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Vanderbilt has a campus broadcast facility with a dedicated fiber optic line for live TV interviews and a radio ISDN line. The News Service number ((615) 322-2706) has 24/7 on call information. Visit our website to view this information online and to view other experts-at-a-glance. Visit our news website where you can also access our online searchable database of experts. (Last updated May 2010)
John Geer, Distinguished Professor of Political Science
Geer, who has been interviewed numerous times by all the major news networks, has written extensively on political campaigns, including articles on incivility in campaigns, the impact of negative campaigning on voter participation and the news media’s coverage of negativity. His most recent book, In Defense of Negativity, analyzes negative ads during the 1960-2004 presidential campaigns. The book received the prestigious Goldsmith Book Prize from the Joan Shorenstein Center on the Press, Politics and Public at Harvard University. Geer, who co-chairs Vanderbilt’s Center for the Study of Democratic Institutions, also wrote From Tea Leaves to Opinion Polls and Nominating Presidents. This fall he is teaching a course on political campaigns and the electoral process. Previously, he’s co-taught courses on the presidential nominating process and the impact of genetics on political choices.
Larry Bartels, May Werthan Shane Chair of Public Policy and Social Science
Bartels researches how people make political decisions, the electoral process and how election outcomes matter. He has done extensive research on the impact of economic conditions on voting behavior. His 2008 book Unequal Democracy: The Political Economy of the New Gilded Age was cited by then presidential candidate Barack Obama during the campaign and named one of the “economics books of the year” by The New York Times. He is researching the political attitudes of citizens with net worth above $20 million.
Bruce Oppenheimer, professor of political science
Oppenheimer teaches and writes about congressional elections, legislative process and political parties. He co-authored the award-winning book Sizing Up the Senate: The Unequal Consequences of Equal Representation. In addition, he is co-editor of Congress Reconsidered, now in its ninth edition. Recent research includes how Congress has impacted the development of energy policy since the 1970s oil embargo. In the fall Oppenheimer will teach a course on the 2010 midterm elections. He is a former fellow and guest scholar at the Brookings Institution.
David E. Lewis, professor of political science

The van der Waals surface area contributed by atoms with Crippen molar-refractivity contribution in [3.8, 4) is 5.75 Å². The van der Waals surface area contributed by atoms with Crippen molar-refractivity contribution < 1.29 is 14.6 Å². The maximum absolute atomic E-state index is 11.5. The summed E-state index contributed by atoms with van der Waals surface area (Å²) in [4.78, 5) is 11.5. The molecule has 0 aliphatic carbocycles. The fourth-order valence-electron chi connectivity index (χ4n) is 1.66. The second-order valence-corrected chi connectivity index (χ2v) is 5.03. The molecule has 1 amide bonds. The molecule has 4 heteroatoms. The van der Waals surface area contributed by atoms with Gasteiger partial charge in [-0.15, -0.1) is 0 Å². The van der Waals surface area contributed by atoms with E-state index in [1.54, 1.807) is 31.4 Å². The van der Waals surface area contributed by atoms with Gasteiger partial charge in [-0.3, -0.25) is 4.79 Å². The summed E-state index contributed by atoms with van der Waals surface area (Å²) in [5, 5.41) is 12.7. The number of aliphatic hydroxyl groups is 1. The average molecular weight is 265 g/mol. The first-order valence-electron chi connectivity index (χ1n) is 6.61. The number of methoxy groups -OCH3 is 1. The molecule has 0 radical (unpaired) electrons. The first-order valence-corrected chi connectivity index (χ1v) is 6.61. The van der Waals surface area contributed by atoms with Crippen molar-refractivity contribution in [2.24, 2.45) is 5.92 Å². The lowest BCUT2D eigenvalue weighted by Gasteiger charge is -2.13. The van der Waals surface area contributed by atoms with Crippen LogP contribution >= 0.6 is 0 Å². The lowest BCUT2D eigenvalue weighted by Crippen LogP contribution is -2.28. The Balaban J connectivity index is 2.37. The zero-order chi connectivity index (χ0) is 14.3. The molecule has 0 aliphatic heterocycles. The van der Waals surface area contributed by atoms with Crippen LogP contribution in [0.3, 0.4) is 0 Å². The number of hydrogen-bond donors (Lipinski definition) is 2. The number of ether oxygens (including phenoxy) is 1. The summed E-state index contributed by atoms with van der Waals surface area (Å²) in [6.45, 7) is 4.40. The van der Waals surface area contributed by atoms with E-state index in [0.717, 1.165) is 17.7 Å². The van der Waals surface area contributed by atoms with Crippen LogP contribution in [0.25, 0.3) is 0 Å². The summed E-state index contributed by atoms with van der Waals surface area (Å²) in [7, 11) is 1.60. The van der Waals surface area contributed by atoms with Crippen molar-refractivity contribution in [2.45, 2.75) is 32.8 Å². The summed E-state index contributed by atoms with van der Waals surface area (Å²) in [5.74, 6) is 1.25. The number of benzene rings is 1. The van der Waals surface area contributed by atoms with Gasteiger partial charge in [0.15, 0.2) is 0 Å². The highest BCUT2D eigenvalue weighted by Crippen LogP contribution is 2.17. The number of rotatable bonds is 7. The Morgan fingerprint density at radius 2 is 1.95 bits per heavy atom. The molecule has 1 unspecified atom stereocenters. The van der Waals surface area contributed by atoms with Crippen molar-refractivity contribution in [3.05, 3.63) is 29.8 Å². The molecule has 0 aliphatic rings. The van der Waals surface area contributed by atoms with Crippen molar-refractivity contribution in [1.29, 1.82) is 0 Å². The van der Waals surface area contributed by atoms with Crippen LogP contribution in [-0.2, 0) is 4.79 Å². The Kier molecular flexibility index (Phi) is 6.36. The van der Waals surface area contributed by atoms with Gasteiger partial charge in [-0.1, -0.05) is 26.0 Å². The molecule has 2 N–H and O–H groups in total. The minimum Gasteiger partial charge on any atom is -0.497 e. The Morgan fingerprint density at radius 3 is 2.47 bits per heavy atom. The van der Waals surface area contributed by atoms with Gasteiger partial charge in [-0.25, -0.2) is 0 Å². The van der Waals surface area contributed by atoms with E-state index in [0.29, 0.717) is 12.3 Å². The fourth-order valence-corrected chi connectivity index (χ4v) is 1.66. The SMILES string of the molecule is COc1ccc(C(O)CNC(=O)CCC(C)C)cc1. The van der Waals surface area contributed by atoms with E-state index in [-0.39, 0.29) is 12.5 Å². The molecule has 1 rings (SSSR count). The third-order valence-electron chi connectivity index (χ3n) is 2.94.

Lewis teaches and writes about the presidency, executive politics and public administration. His most recent book, The Politics of Presidential Appointments: Political Control and Bureaucratic Performance, explores why and how modern presidents including George W. Bush have politicized the bureaucracy and the consequences. Lewis, who is co-chair of Vanderbilt’s Center for the Study of Democratic Institutions, also wrote Presidents and the Politics of Agency Design. Among his current projects is a study of the political views of government agencies and their employees.
Thomas Schwartz, professor of history
Schwartz can discuss America’s current foreign policy regarding Iraq and the Middle East and U.S. efforts to contain the nuclear ambitions of Iran and North Korea. He has done extensive research on the making of American foreign policy, the role of alliance politics and domestic politics in U.S. foreign policy, “nation-building” and efforts to promote democracy in post-World War II Germany and Japan. He has a strong interest in the modern presidency and has written Lyndon Johnson and Europe: In the Shadow of Vietnam and America’s Germany, both published by Harvard University Press. He is writing a biography of Henry Kissinger that is tentatively titled Henry Kissinger and the Dilemmas of American Power. He has been an historical consultant for Winston DuPont Films of New York and the Marshall Plan Film Project of Arlington, Va.
James Auer, director, Center for U.S.-Japan Studies at Vanderbilt; retired naval commander
Auer can discuss North Korea’s military threats to Japan and the U.S. Auer was stationed in Japan and the Western Pacific during his naval career and was the special assistant on Japan with the office of the Secretary of Defense. He has written numerous articles and made presentations addressing East Asian security and defense policies. He is co-author of “Japan: America’s New South Korea?” published in the journal Current History.